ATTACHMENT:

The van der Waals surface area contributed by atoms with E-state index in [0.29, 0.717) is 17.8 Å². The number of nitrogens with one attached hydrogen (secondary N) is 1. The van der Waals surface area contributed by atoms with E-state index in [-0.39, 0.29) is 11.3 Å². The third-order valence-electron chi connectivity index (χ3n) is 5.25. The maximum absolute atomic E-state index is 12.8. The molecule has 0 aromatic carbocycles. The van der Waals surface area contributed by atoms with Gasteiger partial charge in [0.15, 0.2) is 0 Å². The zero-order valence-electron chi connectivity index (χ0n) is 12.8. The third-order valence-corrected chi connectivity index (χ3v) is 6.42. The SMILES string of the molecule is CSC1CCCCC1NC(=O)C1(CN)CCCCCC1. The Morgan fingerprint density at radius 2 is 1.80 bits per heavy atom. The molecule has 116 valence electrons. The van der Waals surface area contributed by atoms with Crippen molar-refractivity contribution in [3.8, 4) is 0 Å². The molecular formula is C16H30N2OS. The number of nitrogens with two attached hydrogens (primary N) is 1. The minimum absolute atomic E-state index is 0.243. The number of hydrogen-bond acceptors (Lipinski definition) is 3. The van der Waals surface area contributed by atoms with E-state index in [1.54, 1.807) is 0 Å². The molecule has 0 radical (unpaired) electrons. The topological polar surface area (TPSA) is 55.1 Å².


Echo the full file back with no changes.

The van der Waals surface area contributed by atoms with E-state index in [0.29, 0.717) is 17.8 Å². The number of nitrogens with one attached hydrogen (secondary N) is 1. The van der Waals surface area contributed by atoms with E-state index in [-0.39, 0.29) is 11.3 Å². The third-order valence-electron chi connectivity index (χ3n) is 5.25. The maximum absolute atomic E-state index is 12.8. The molecule has 0 aromatic carbocycles. The van der Waals surface area contributed by atoms with Gasteiger partial charge in [0.15, 0.2) is 0 Å². The zero-order valence-electron chi connectivity index (χ0n) is 12.8. The third-order valence-corrected chi connectivity index (χ3v) is 6.42. The SMILES string of the molecule is CSC1CCCCC1NC(=O)C1(CN)CCCCCC1. The Morgan fingerprint density at radius 2 is 1.80 bits per heavy atom. The molecule has 116 valence electrons. The van der Waals surface area contributed by atoms with Crippen molar-refractivity contribution in [3.8, 4) is 0 Å². The molecular formula is C16H30N2OS. The number of nitrogens with two attached hydrogens (primary N) is 1. The minimum absolute atomic E-state index is 0.243. The number of hydrogen-bond acceptors (Lipinski definition) is 3. The van der Waals surface area contributed by atoms with E-state index in [1.54, 1.807) is 0 Å². The molecule has 0 radical (unpaired) electrons. The topological polar surface area (TPSA) is 55.1 Å².